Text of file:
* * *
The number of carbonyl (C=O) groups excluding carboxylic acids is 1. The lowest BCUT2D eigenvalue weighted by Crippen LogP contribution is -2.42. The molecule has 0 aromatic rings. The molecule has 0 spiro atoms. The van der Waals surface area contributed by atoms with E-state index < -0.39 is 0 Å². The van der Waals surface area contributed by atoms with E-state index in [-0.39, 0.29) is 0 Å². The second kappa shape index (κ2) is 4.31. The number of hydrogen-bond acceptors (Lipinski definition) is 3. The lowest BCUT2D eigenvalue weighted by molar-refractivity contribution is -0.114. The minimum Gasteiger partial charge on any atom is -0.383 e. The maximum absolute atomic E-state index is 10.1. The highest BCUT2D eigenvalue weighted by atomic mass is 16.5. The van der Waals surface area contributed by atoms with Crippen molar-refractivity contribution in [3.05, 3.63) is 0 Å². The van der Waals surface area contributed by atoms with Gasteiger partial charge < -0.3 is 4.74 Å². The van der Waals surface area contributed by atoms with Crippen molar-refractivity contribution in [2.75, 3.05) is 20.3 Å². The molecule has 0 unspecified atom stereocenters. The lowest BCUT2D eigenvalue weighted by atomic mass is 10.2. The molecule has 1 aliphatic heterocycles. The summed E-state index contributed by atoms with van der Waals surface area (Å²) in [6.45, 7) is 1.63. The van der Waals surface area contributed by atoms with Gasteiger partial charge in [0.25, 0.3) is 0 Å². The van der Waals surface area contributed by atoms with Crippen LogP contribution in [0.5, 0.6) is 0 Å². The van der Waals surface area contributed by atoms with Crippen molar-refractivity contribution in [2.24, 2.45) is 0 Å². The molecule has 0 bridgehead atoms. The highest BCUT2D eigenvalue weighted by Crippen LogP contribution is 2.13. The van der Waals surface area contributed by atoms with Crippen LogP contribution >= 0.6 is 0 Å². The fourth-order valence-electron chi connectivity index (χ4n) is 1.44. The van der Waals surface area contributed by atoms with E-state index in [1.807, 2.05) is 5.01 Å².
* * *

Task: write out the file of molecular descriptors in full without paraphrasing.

The number of carbonyl (C=O) groups excluding carboxylic acids is 1. The lowest BCUT2D eigenvalue weighted by Crippen LogP contribution is -2.42. The molecule has 0 aromatic rings. The molecule has 0 spiro atoms. The van der Waals surface area contributed by atoms with E-state index < -0.39 is 0 Å². The van der Waals surface area contributed by atoms with E-state index in [-0.39, 0.29) is 0 Å². The second kappa shape index (κ2) is 4.31. The number of hydrogen-bond acceptors (Lipinski definition) is 3. The lowest BCUT2D eigenvalue weighted by molar-refractivity contribution is -0.114. The minimum Gasteiger partial charge on any atom is -0.383 e. The maximum absolute atomic E-state index is 10.1. The highest BCUT2D eigenvalue weighted by atomic mass is 16.5. The van der Waals surface area contributed by atoms with Crippen molar-refractivity contribution in [3.05, 3.63) is 0 Å². The van der Waals surface area contributed by atoms with Gasteiger partial charge < -0.3 is 4.74 Å². The van der Waals surface area contributed by atoms with Crippen molar-refractivity contribution in [2.75, 3.05) is 20.3 Å². The molecule has 0 unspecified atom stereocenters. The lowest BCUT2D eigenvalue weighted by atomic mass is 10.2. The molecule has 1 aliphatic heterocycles. The summed E-state index contributed by atoms with van der Waals surface area (Å²) in [6.45, 7) is 1.63. The van der Waals surface area contributed by atoms with Gasteiger partial charge in [0.25, 0.3) is 0 Å². The van der Waals surface area contributed by atoms with Crippen LogP contribution in [0.5, 0.6) is 0 Å². The van der Waals surface area contributed by atoms with Crippen molar-refractivity contribution in [2.24, 2.45) is 0 Å². The molecule has 0 bridgehead atoms. The highest BCUT2D eigenvalue weighted by Crippen LogP contribution is 2.13. The van der Waals surface area contributed by atoms with Crippen LogP contribution >= 0.6 is 0 Å². The fourth-order valence-electron chi connectivity index (χ4n) is 1.44. The van der Waals surface area contributed by atoms with E-state index in [1.807, 2.05) is 5.01 Å².